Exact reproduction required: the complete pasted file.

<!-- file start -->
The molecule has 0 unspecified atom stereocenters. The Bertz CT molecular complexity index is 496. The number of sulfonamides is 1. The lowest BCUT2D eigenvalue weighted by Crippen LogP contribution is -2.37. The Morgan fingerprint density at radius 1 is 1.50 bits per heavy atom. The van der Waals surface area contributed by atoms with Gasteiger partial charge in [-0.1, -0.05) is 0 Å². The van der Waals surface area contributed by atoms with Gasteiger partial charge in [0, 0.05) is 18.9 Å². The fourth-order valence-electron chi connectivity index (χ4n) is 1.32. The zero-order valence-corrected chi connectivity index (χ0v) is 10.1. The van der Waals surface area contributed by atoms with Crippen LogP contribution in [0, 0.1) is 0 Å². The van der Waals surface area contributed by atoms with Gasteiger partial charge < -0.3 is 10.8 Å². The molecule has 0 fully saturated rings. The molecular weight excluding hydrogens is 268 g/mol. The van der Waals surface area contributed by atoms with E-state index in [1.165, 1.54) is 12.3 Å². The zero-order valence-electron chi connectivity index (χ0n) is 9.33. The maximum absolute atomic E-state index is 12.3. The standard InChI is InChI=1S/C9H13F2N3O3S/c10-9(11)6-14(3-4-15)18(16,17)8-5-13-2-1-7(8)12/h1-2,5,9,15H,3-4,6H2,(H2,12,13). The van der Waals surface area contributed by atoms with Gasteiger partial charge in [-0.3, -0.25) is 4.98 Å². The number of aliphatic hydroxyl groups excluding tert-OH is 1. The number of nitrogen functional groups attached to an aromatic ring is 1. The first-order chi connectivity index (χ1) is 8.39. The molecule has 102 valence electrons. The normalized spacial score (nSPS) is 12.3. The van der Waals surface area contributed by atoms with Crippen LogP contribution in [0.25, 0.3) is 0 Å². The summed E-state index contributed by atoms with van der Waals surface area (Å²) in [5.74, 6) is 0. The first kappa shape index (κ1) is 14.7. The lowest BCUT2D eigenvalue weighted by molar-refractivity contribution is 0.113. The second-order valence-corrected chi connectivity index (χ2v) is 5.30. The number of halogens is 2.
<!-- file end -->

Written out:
The molecule has 0 unspecified atom stereocenters. The Bertz CT molecular complexity index is 496. The number of sulfonamides is 1. The lowest BCUT2D eigenvalue weighted by Crippen LogP contribution is -2.37. The Morgan fingerprint density at radius 1 is 1.50 bits per heavy atom. The van der Waals surface area contributed by atoms with Gasteiger partial charge in [-0.1, -0.05) is 0 Å². The van der Waals surface area contributed by atoms with Gasteiger partial charge in [0, 0.05) is 18.9 Å². The fourth-order valence-electron chi connectivity index (χ4n) is 1.32. The zero-order valence-corrected chi connectivity index (χ0v) is 10.1. The van der Waals surface area contributed by atoms with Crippen LogP contribution in [0, 0.1) is 0 Å². The van der Waals surface area contributed by atoms with Gasteiger partial charge < -0.3 is 10.8 Å². The molecule has 0 fully saturated rings. The molecular weight excluding hydrogens is 268 g/mol. The van der Waals surface area contributed by atoms with E-state index in [1.165, 1.54) is 12.3 Å². The zero-order valence-electron chi connectivity index (χ0n) is 9.33. The maximum absolute atomic E-state index is 12.3. The standard InChI is InChI=1S/C9H13F2N3O3S/c10-9(11)6-14(3-4-15)18(16,17)8-5-13-2-1-7(8)12/h1-2,5,9,15H,3-4,6H2,(H2,12,13). The van der Waals surface area contributed by atoms with Gasteiger partial charge in [-0.3, -0.25) is 4.98 Å². The number of aliphatic hydroxyl groups excluding tert-OH is 1. The number of nitrogen functional groups attached to an aromatic ring is 1. The first-order chi connectivity index (χ1) is 8.39. The molecule has 102 valence electrons. The normalized spacial score (nSPS) is 12.3. The van der Waals surface area contributed by atoms with Crippen LogP contribution in [0.25, 0.3) is 0 Å². The summed E-state index contributed by atoms with van der Waals surface area (Å²) in [5.74, 6) is 0. The first kappa shape index (κ1) is 14.7. The lowest BCUT2D eigenvalue weighted by molar-refractivity contribution is 0.113. The second-order valence-corrected chi connectivity index (χ2v) is 5.30. The number of halogens is 2.